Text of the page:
Vaslav, revisited

Originally published in Cue.

It’s only the first night of Festival and it’s already bitterly cold. “Do you mind if we do this outside? I’m dying for a cigarette,” Godfrey Johnson asks apologetically before ushering us out the side door of this bowls club turned performance venue.

“You know,” he says, lighting the cigarette, “it feels like just the other day. Isn’t that bizarre?” It’s been a year since I last interviewed him, and the energetic cabaret performer gets straight into it.

He’s only working on three shows this year – including Pieter Dirk-Uys’s Never Too Naked – which is actually a fairly light workload for him. This morning I had seen him in the fluid and entertaining Mr Johnson Presents. Sitting down with a thump on the stool of the piano placed squarely in centre stage, he was ebullient and commanding in his performance.

In his tight, moss-green suit, he’d sung songs about muscle-clad gym fiends who’d mistaken him for Mr Bean and flirted continuously with an old man in the audience called Sam. It was rough and fun and ended with a Billy Joel number.

Now, Johnson’s just finished his first showing of Vaslav, a piece that’s all about its precision and craftsmanship. . In it, he inhabits the fraying mind of the great Polish ballet dancer Vaslav Nijinsky long after his career is over and he has been institutionalised for schizophrenia.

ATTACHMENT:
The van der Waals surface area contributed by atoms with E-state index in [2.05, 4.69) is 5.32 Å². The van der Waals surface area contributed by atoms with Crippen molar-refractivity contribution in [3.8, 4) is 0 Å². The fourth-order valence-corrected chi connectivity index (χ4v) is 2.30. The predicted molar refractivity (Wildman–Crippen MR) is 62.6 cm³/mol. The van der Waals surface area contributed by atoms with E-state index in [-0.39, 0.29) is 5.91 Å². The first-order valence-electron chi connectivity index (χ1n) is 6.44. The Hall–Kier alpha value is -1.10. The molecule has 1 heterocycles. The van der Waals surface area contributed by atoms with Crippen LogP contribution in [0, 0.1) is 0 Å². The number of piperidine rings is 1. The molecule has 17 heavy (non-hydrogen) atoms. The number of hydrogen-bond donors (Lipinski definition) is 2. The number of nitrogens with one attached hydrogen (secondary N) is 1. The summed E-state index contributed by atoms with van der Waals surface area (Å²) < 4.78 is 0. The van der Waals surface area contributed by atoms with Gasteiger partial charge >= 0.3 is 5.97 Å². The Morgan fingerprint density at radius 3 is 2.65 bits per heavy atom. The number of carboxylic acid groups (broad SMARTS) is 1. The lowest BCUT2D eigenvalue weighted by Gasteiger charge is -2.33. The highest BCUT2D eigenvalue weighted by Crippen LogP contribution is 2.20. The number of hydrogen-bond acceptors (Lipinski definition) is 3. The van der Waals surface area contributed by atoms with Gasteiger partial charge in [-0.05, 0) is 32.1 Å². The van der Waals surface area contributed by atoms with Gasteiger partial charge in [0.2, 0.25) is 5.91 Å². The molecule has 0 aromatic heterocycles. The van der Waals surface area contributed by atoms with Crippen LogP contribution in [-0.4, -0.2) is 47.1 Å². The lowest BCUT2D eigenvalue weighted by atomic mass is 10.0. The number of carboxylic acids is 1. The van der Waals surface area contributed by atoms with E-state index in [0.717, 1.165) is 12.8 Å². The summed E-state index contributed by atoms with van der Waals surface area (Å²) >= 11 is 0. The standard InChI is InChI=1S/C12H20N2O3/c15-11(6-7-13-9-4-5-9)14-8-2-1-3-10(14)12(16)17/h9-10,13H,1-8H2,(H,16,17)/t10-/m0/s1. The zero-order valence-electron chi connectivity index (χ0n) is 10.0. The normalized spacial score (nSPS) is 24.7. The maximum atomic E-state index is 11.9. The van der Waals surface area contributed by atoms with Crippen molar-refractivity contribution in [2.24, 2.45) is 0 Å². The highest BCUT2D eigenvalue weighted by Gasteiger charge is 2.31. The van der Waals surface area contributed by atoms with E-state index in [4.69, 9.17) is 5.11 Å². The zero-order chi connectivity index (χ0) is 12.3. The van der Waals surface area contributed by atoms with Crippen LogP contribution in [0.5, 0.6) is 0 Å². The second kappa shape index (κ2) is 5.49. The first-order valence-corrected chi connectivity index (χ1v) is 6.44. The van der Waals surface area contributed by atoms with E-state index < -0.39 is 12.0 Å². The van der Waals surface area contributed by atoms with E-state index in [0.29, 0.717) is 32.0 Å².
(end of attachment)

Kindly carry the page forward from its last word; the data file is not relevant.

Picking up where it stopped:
“It’s a challenge doing these two different styles,” he says. “It’s very much about breathing. When you’re improvising, you don’t always think about those things. You’re too busy entertaining. Vaslav is good for me.”

Johnson, along with writer Karen Jeynes and director Lara Bye, had to breathe life into a man using only his old diaries and written accounts of him. Clad in an ill-fitting shirt, Johnson plays the perfect fish out of water, the dancer who can no longer dance.

Out of character Johnson is much more relaxed, but still bounces up and down on the spot when talking about Nijinsky and his relationship with composer Igor Stravinsky.

“They were anarchists. Imagine this guy dancing this strange, strange dance and to this bizarre music, that made people angry. Before then they were listening to pretty things like Tchaikovsky and suddenly there was this discordant, aggressive music.”

“It was punk, really!” Johnson exclaims, punching the air with his lit cigarette.

While some of the music in Vaslav is drawn from straight from the period, Johnson has added his own cabaret spin. And while Johnson lacks the professional dance training of Nijinksy, he believes that it works in his favour: “The great thing about him being an older character is that all you’re seeing is suggestion and memory so it’s all in his head.”

“You know, it’s also nice to be acting for a change. Usually I’m just singing,” he adds with a chuckle, putting out the cigarette.


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